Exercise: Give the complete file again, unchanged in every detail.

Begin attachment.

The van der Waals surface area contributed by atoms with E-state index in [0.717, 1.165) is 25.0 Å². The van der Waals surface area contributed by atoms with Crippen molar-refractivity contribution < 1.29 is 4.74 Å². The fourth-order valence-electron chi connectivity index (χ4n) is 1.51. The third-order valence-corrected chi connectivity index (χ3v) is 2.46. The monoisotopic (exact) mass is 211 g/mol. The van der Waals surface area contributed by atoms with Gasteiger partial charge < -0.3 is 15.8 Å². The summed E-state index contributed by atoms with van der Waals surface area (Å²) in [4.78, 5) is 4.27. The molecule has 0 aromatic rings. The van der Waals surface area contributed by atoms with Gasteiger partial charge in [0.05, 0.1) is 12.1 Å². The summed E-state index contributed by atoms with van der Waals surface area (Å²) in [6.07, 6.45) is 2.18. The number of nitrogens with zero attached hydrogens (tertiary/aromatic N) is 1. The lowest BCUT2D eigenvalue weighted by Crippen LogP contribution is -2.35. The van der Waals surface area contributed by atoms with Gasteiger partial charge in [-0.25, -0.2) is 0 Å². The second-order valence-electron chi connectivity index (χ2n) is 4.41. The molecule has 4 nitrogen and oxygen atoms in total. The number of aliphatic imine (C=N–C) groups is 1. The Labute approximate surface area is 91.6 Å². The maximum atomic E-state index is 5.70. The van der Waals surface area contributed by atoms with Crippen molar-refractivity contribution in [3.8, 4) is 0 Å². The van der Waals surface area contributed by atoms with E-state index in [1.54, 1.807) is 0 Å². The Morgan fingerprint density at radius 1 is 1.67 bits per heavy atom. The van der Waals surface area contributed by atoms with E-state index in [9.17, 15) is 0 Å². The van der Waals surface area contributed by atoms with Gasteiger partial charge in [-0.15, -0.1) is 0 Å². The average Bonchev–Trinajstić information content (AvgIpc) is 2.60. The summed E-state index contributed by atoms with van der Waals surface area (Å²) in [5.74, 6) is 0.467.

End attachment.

The van der Waals surface area contributed by atoms with E-state index in [0.717, 1.165) is 25.0 Å². The van der Waals surface area contributed by atoms with Crippen molar-refractivity contribution < 1.29 is 4.74 Å². The fourth-order valence-electron chi connectivity index (χ4n) is 1.51. The third-order valence-corrected chi connectivity index (χ3v) is 2.46. The monoisotopic (exact) mass is 211 g/mol. The van der Waals surface area contributed by atoms with Gasteiger partial charge < -0.3 is 15.8 Å². The summed E-state index contributed by atoms with van der Waals surface area (Å²) in [4.78, 5) is 4.27. The molecule has 0 aromatic rings. The van der Waals surface area contributed by atoms with Gasteiger partial charge in [0.05, 0.1) is 12.1 Å². The summed E-state index contributed by atoms with van der Waals surface area (Å²) in [6.07, 6.45) is 2.18. The number of nitrogens with zero attached hydrogens (tertiary/aromatic N) is 1. The lowest BCUT2D eigenvalue weighted by Crippen LogP contribution is -2.35. The van der Waals surface area contributed by atoms with Gasteiger partial charge in [-0.25, -0.2) is 0 Å². The second-order valence-electron chi connectivity index (χ2n) is 4.41. The molecule has 4 nitrogen and oxygen atoms in total. The number of aliphatic imine (C=N–C) groups is 1. The Labute approximate surface area is 91.6 Å². The maximum atomic E-state index is 5.70. The van der Waals surface area contributed by atoms with Crippen molar-refractivity contribution in [3.8, 4) is 0 Å². The van der Waals surface area contributed by atoms with E-state index in [1.54, 1.807) is 0 Å². The Morgan fingerprint density at radius 1 is 1.67 bits per heavy atom. The van der Waals surface area contributed by atoms with E-state index in [9.17, 15) is 0 Å². The van der Waals surface area contributed by atoms with Gasteiger partial charge in [-0.15, -0.1) is 0 Å². The average Bonchev–Trinajstić information content (AvgIpc) is 2.60. The summed E-state index contributed by atoms with van der Waals surface area (Å²) in [5.74, 6) is 0.467.